A five-storey, 600,000 cubic feet industrial space is transformed for this walkthrough exhibit.
Take endless rows of almost-too-perfect palm trees, mountains so lush that they look like something out of an idealized Romantic painting and sand so white that, on first sight, you may actually believe that it’s sugar, and you pretty much have it—Antigua is a visually stunning feast for the eyes and an all-around pleasure for the senses.
With 365 beaches, one for each day of the year, this sunny spot in the Lesser Antilles—along with its sister island, Barbuda—entices visitors to take it easy, lounging seaside and soaking up the rays.
But for those who seek more from their vacation than a suntan, Antigua has just as many vigorous (and cultural) pursuits as it does beaches. With top-notch sports facilities, a long, rich history (Christopher Columbus landed on these shores on his second voyage, way back in 1493) and drivable roads that beckon the wandering soul, Antigua and Barbuda can provide a perfect holiday for all kinds of travellers.
For those who prefer delving into the past versus pumping their legs on a high-energy hike, Antigua offers a number of excellent opportunities to learn a little more about this island’s fascinating history.
Start your adventure down at Nelson’s Dockyard, where you will find a restored and revitalized version of the 18th-century harbour community that served as home to the Royal Navy (including famed English seafarer Horatio Nelson, who lived here from 1784 to 1787) and now bears the distinction of being the only continuously working Georgian dockyard in the world. Take a guided tour of the seaside sites, including an informative museum housed in the former Admiral’s House, as well as the buildings where the sick were treated, masts were repaired and ships were “careened” (an old-school alternative to dry-docking). Afterward, enjoy a leisurely stroll around the grounds, perhaps pausing to buy some handmade gifts at one of the many little shops or to settle in and watch the yachts sail by and sip a glass of vino on the inviting patio of The Admiral’s Inn, one of Antigua’s oldest hotels.
If you love to eat, these islands offer a veritable cornucopia of culinary experiences.
Start with a drive up to Shirley Heights on a Sunday evening for the weekly barbecue. Set on a hilltop, partiers enjoy sweeping views of the beaches and bays far below while browsing the various open-air grilling stations for barbecue chicken and other delicious barbecued fare—the whole scene is set to the sound of a lively steel-drum band.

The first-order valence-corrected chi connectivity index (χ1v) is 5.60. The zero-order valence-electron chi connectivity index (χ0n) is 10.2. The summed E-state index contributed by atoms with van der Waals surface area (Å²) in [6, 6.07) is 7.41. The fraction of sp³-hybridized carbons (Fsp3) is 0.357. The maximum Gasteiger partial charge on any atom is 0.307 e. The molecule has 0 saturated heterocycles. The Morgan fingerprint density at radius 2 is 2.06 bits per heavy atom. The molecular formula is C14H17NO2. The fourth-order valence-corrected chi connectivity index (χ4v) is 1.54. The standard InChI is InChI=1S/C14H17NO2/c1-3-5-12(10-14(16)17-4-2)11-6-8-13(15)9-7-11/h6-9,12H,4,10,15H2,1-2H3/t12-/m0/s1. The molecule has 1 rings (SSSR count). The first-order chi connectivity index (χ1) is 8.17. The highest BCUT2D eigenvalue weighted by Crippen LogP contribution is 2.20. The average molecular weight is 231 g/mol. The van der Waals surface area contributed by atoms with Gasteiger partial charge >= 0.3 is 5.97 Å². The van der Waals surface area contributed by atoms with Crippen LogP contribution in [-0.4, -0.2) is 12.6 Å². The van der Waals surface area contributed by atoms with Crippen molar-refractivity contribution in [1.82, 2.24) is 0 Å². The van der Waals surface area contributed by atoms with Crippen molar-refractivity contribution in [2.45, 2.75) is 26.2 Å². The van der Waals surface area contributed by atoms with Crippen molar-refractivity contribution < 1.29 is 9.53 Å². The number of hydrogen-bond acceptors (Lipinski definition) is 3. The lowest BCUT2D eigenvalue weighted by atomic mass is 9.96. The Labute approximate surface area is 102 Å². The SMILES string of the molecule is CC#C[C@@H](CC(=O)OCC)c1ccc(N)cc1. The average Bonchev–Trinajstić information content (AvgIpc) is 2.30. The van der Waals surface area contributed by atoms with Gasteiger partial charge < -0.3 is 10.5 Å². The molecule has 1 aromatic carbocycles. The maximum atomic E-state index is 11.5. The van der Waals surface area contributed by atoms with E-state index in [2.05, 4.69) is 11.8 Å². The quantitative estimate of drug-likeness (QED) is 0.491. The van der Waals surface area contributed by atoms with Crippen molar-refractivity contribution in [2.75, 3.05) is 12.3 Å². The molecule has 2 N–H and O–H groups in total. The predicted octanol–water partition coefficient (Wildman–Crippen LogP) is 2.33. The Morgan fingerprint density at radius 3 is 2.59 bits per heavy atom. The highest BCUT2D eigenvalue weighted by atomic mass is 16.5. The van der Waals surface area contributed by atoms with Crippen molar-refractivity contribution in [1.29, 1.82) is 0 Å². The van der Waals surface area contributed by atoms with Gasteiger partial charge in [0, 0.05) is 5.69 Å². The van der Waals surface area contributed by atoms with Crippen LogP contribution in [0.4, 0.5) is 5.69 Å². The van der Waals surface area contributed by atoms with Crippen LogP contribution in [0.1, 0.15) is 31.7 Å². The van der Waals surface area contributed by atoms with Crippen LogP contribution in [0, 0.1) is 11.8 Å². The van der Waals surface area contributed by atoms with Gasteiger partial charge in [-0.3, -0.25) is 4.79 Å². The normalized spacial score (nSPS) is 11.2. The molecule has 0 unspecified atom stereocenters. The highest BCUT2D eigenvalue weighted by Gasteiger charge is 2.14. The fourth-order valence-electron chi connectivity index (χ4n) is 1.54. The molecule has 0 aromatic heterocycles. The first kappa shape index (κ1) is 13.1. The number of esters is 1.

Eat seafood at Uncle Roddy’s
If you prefer a little beachside dining, a visit to Uncle Roddy’s on Barbuda is well advised. This tiny spot—little more than a brightly painted cottage with a broad patio—serves up cool, bubbly drinks and some mean seafood. Owned and operated by Rodman George, it is also his son Philman’s favourite haunt on the island. Philman is from Toronto and is also known as The Rhyming Chef, a public persona that has earned him a show on a national food channel, as well as a DVD series, where he raps while he teaches others his craft. While he may or may not be at Uncle Roddy’s (he splits his time between Barbuda and Canada), the restaurant is always a dependable spot for a smooth rum cocktail and something delicious from the Dutchie (a traditional Caribbean metal pot).
Although Antigua’s beaches are only one of many things that set this place apart from other islands, they are, nonetheless, the No. 1 reason most people come here. Happily, all beaches on Antigua and Barbuda are open to the public, so while you may be tempted to just relax and chill out at your own resort, doing so would mean selling yourself short of the many other opportunities to be a complete beach bum in a variety of diverse and stunning settings.
Visit the public beaches
If you’re looking for a deserted powdery cove, spend the day at Deep Bay. If it’s crystalline waters and excellent snorkelling that you seek, claim a spot on either Darkwood Beach or the four Hawksbill Beaches. And, if you want to be the only one to leave footprints in the sand, visit Barbuda, where mile after mile (after mile) of pink and white sand stretch to that faraway place where blue meets white on the horizon.